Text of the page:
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Bitcoin’s price has been trading below $20,000 for quite some time now, and data from a popular cryptocurrency analytics resource reveals that it’s getting dangerously close to BTC’s cost of production.
This could, according to Glassnode, cause “acute income stress in the mining industry.”
Bitcoin’s Price Close to Cost of Production
The cost of production for one BTC includes all the expenses that miners have to do. These include but are not limited to electricity bills, rent, salaries, hardware, and whatever else is applicable.
Popular cryptocurrency analytics resource Glassnode revealed that the current estimated cost of production (generalized) is around $18,300.
Bitcoin has been trading very close to its estimated cost of production price since the June sell-off.
The Difficulty Regression Model is hovering at $18,300, and signals a potential threshold for acute income stress in the mining industry.
Indeed, Bitcoin’s price has been trading below $20,000 for the past week. At the time of this writing, the cryptocurrency is seemingly attempting a recovery above the critical level.
BTC Miners Unfazed
Despite the above and the overall global unrest in times of geopolitical and economic uncertainty, Bitcoin’s hashrate has managed to chart yet another all-time high recently.
The current hashrate clocks in at 242 exahashes per second. According to a Glassnode analogy, “this is equivalent to all 7.753 billion people on earth, each completing a SHA-256 hash calculation approximately 30 billion times every second.”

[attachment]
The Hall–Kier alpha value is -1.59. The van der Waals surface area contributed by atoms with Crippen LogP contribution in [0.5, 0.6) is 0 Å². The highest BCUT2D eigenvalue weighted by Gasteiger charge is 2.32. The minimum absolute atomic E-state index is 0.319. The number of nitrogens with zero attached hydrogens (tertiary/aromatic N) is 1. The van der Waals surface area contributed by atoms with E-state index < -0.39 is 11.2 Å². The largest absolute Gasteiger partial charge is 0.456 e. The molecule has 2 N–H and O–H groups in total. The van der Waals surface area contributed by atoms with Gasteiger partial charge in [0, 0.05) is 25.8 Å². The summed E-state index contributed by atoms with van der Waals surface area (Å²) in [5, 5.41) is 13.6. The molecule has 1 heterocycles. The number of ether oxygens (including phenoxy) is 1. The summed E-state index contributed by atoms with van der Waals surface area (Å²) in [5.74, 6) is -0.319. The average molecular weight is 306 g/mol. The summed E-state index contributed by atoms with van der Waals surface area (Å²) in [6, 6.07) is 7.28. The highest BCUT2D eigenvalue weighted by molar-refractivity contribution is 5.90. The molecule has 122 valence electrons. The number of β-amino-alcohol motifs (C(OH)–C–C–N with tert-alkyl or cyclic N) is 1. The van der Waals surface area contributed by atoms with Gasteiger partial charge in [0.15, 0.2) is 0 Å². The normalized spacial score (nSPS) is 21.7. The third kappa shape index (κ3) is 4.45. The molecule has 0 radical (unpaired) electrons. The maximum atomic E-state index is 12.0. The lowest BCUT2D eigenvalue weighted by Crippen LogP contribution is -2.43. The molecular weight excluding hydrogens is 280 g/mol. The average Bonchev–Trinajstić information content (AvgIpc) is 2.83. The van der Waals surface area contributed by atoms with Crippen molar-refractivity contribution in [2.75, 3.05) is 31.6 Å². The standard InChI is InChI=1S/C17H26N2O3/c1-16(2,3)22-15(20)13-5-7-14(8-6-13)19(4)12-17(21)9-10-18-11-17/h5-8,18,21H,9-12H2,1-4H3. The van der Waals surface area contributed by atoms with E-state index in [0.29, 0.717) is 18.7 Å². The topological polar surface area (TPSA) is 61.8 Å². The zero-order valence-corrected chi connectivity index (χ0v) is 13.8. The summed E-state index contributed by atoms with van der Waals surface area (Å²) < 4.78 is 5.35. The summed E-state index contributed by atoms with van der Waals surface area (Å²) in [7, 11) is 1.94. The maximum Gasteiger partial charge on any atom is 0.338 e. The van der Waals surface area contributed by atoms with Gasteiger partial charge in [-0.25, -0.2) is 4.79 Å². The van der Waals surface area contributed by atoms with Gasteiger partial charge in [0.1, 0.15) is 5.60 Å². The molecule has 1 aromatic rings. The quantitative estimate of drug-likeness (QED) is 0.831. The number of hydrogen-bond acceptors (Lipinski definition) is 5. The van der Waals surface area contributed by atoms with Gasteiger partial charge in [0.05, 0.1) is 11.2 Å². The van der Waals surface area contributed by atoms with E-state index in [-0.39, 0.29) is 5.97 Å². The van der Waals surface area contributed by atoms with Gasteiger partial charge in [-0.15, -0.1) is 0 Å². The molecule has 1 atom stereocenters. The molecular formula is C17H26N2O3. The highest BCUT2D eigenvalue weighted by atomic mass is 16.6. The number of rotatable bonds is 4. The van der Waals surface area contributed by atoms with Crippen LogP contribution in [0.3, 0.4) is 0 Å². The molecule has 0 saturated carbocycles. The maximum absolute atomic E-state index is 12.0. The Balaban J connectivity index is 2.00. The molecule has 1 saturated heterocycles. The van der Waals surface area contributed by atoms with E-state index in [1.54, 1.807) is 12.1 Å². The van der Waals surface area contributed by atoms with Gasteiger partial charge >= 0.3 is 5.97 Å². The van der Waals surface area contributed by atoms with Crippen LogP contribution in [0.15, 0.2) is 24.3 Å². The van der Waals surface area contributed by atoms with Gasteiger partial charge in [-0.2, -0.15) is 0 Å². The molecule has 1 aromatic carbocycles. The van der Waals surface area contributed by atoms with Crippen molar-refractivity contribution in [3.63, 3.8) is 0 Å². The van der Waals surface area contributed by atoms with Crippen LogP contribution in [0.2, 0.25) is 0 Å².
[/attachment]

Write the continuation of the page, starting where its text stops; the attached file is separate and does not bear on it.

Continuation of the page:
The Worst is Yet to Come?
Glassnode suggests that Bitcoin’s has-ribbons started to unwind in late August, “providing an indication that mining conditions were improving, and hashrate was coming back online.”
The price has failed to follow through, but the analytics company says that “almost all historical hash-ribbon unwinds have preceded greener pastures in the months that followed.”
However, this doesn’t mean that we’re out of the woods yet, at least not immediately. A potential recovery is associated with a preceding capitulation, and Glassnode data shows that one might not yet have happened, at least compared to how the Mining Pulse performed in previous years.
The above chart measures the average block interval relative to the target of 600 seconds. Lower values show that blocks are faster than the target, suggesting that hashrate is growing quicker than the difficulty adjustments can keep up. On the other hand, higher values show the opposite and are usually a response to specific industry-related shocks, such as miner capitulation events.
That said, the recent data indicates that there hasn’t been a dramatic event related to the mining pulse, as opposed to previous years.
It remains to be seen if this is more subdued but protracted capitulation event is simply the appetiser, or whether it reflects a new dynamic as more of the haspower is held by better capitalized publicly traded mining companies.